Afghan women worry about future role of Taliban

When the United States and the Taliban militant group reached a historic peace agreement in February, people around Afghanistan started hoping that an end to over 18 years of fighting was finally in sight. But Taliban violence has not stopped, and little progress has been made on negotiations toward a ceasefire.
Many see possible dialogue between the Taliban and the government as the first step toward an agreement that could see the militant group become a part of the government. But for the country’s women, who have been terrorized by the group for decades, the development is one that causes great anxiety.

Women fear return of Taliban

Many people in Afghanistan have welcomed the peace accord between the US and the Taliban. But among women, the reaction is more one of concern than excitement.

“Under the rule of the Taliban, women’s rights were completely destroyed,” says one woman citizen. “I just hope our opportunities and rights will be protected this time.”

The Taliban ruled Afghanistan from 1996 to 2001. The group follows Islamic fundamentalist principles and implemented strict restrictions on individual freedoms. Women’s rights, in particular, were severely limited.

NHK spoke to a former senior Taliban official. He says much of the same can be expected if the group is allowed to join the government.

“If a new government decides to rule by enforcing Islamic law, the Taliban will make sure Afghans adhere to the rules.”

Hopes and concerns for future of women

26-year-old Khatera Nadiri lives with four family members in the northern province of Kunduz. Her father was killed four years ago during a battle between the Taliban and government forces.

Khatera managed to put herself through university by working part-time jobs and has been teaching English in her hometown for about three years. She worries that a return of Taliban rule could mean an end to her career—and the education of millions of girls throughout the country.

“I’m dreading the return of the Taliban,” Khatera says. “Women wouldn’t be allowed to work or get an education.”

Khatera Nadiri

She is now trying to protect her future by working with Najia Aymaq, a member of the provincial assembly. Najia is a women’s rights activist who remained active during the six years of Taliban rule. Now, she and Khatera are compiling a petition demanding that women’s voices be included in peace negotiations.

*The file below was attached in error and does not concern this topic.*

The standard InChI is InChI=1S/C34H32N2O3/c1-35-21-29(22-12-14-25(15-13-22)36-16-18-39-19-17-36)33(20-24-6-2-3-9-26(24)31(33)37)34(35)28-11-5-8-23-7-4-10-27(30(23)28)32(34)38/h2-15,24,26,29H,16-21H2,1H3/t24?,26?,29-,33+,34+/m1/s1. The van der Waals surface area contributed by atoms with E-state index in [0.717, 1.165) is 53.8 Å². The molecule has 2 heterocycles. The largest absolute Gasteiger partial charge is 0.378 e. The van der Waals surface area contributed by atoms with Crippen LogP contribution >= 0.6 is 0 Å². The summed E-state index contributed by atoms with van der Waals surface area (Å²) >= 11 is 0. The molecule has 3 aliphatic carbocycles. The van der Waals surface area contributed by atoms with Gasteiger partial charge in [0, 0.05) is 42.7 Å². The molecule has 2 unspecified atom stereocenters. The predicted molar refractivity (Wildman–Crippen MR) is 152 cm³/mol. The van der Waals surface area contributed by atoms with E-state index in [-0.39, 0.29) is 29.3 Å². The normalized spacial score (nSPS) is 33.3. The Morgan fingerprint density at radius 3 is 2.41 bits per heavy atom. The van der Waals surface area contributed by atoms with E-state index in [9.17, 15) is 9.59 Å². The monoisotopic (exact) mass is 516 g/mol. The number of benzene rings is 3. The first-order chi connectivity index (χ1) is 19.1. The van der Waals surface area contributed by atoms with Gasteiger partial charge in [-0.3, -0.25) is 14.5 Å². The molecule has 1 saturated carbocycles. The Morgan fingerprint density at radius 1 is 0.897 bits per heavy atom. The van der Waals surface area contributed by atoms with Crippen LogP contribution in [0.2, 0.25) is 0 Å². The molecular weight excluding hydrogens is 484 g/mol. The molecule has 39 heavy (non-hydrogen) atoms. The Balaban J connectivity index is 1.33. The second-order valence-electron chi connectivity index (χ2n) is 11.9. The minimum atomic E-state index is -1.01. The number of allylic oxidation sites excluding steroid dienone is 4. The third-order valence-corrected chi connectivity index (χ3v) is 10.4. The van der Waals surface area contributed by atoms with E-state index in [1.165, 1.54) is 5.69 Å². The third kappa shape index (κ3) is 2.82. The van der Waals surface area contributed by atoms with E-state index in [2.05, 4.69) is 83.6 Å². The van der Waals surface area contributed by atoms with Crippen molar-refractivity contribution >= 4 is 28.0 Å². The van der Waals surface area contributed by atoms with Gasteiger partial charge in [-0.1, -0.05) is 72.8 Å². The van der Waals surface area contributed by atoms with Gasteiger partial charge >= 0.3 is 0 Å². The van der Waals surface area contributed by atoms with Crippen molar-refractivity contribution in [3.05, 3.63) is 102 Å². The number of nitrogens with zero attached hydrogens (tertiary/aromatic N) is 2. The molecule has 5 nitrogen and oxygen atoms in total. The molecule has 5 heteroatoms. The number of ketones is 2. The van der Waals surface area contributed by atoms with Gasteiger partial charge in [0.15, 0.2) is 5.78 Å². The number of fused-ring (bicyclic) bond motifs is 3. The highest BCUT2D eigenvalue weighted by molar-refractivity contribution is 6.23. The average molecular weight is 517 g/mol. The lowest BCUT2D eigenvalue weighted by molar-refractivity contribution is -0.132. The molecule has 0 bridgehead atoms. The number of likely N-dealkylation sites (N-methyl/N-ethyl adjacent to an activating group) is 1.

“We are going to urge the government to include women in any future peace process,” Najia says. “We were victimized in the past. We should not be made to suffer any more.”

Najia Aymaq, Provincial council member

Khatera has been giving speeches to members of her own generation.

“If you remain quiet, women’s rights will be trampled on,” she said at a recent gathering. “Let’s make our voices heard. The dream of Afghan women is peace in our country. We want a society where men and women can work together and live in peace.”

But for all the visible activism of Khatera and Najia, many women in the country are reluctant to become politically involved for fear of reprisals. Especially in rural regions, attitudes toward women remain conservative. And as the Taliban expand its influence in these areas, many working women have received threatening messages and phone calls from people claiming to be associated with the group or other armed factions.

Are the Taliban returning to power?

Observers say the possibility of a return to power for the Taliban is low but that there is an opportunity for the group if it can reach a ceasefire with the government.

Negotiations toward the agreement in February were led by the United States. The government was kept almost entirely out of the loop. Kabul and the Taliban are still at war and are not talking, which means a workable political solution involving both sides is still not in sight. But a ceasefire would change everything, potentially paving the way for the Taliban to participate in government as a democratically elected political party.

Future talks

The Taliban say prisoner exchanges are a precondition for ceasefire talks with the government. The group is demanding the release of 5,000 members in exchange for 1,000 Afghan government officials and military personnel it has captured. Both sides have already released some prisoners but there is uncertainty on how to proceed. The Taliban are demanding immediate release, while Kabul is calling for a more gradual process.

Meanwhile, a domestic political crisis has thrown another wrench into the peace process. President Ashraf Ghani was reelected in an election in September but runner-up Abdullah Abdullah did not accept the result. A US effort to mend the relationship between the rivals has so far been unsuccessful.

The coronavirus is posing a grave threat to Afghanistan’s fragile healthcare system and the country is currently under lockdown to limit the spread. Crises on multiple fronts have come together to create a time of great uncertainty for the people of the country.

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